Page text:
23. The syringe driving system of claim 22 wherein the plate is pivotable about a third axis parallel to the first axis of the lever.
24. The syringe driving system of claim 22 wherein the plunger engaging means comprises a pin extending from the lever along the second axis, the pin being receivable in a pin receiving slot at the distal end of the plunger of the syringe, the slot being transverse to the length of the plunger, the plunger being pivotable about the second axis as the lever is pivoted about the first axis.
25. The syringe driving system of claim 22 wherein the lever further comprises a handle extending lengthwise from beyond the attaching means, whereby the handle provides a mechanical advantage decreasing the amount of force necessary to drive the plunger of the syringe forward and rearward within the cylinder.
26. The syringe driving system of claim 22 wherein the nozzle engaging means of the plate receives the lever with the lever pivoted in the discharged position without syringe attached to the frame for compact transport and storage of the driving apparatus.
27. The syringe driving system of claim 25 wherein the plate has a top edge and the nozzle engaging means is an arcuate tongue for receiving an annular groove on the nozzle of the cylinder, the arcuate tongue further being configured for receiving the lever handle, whereby when a syringe is not attached to the driving apparatus the lever can be pivoted onto the discharged position with the lever handle received in the arcuate tongue for compact storage of the driving apparatus.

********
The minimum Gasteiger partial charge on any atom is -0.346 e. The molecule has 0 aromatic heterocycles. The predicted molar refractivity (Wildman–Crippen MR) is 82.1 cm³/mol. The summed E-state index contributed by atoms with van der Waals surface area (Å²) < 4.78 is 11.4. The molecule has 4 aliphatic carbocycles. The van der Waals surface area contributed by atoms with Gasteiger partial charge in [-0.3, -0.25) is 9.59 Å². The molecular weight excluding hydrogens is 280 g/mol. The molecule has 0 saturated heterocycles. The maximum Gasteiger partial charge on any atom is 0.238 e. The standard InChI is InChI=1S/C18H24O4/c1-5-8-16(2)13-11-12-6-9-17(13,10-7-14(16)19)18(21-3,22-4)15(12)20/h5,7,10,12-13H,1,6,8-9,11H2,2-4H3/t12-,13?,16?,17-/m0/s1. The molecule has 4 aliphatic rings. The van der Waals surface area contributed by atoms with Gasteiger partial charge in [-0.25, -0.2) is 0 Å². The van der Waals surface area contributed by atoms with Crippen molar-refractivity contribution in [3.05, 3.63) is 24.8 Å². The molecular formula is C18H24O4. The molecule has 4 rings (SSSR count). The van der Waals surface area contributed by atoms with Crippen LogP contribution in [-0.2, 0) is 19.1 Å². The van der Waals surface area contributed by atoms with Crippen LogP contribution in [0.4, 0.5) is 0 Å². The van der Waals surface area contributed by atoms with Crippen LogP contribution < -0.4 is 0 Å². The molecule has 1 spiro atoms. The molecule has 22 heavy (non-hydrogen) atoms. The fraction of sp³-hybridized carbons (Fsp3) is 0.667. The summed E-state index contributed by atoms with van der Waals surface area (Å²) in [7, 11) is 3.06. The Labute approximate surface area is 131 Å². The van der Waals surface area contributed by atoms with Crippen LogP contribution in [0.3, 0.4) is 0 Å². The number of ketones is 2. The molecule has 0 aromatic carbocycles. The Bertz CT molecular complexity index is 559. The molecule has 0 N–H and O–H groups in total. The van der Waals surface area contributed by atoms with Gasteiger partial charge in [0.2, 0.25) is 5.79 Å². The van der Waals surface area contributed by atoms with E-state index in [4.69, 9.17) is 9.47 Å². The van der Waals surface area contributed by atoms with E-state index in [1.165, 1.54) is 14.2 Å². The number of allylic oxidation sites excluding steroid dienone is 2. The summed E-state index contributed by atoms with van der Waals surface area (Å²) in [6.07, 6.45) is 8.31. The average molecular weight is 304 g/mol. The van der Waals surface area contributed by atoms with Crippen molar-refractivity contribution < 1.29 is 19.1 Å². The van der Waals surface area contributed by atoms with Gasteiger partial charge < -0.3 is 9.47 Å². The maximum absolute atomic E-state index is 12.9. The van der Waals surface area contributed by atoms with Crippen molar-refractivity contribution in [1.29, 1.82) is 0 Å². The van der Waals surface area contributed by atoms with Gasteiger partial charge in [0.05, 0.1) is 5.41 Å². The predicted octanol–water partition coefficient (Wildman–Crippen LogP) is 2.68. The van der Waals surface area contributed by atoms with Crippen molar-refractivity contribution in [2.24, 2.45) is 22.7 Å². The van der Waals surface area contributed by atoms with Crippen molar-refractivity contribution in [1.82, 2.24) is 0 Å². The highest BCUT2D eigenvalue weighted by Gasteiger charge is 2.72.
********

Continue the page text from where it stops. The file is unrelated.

28. The syringe driving system of claim 22 wherein the lever further includes means for allowing the plunger to be moved in the first and second directions to engage or disengage the lever only with the lever in its loading position.
Description
BACKGROUND OF THE INVENTION

The present invention is directed toward an apparatus for conveying a fluid between two reservoirs and, more particularly, toward a fluid transfer apparatus utilizing a syringe and a syringe driving apparatus for transferring a measured amount of fluid from a fluid supply to a fluid reservoir.

BACKGROUND ART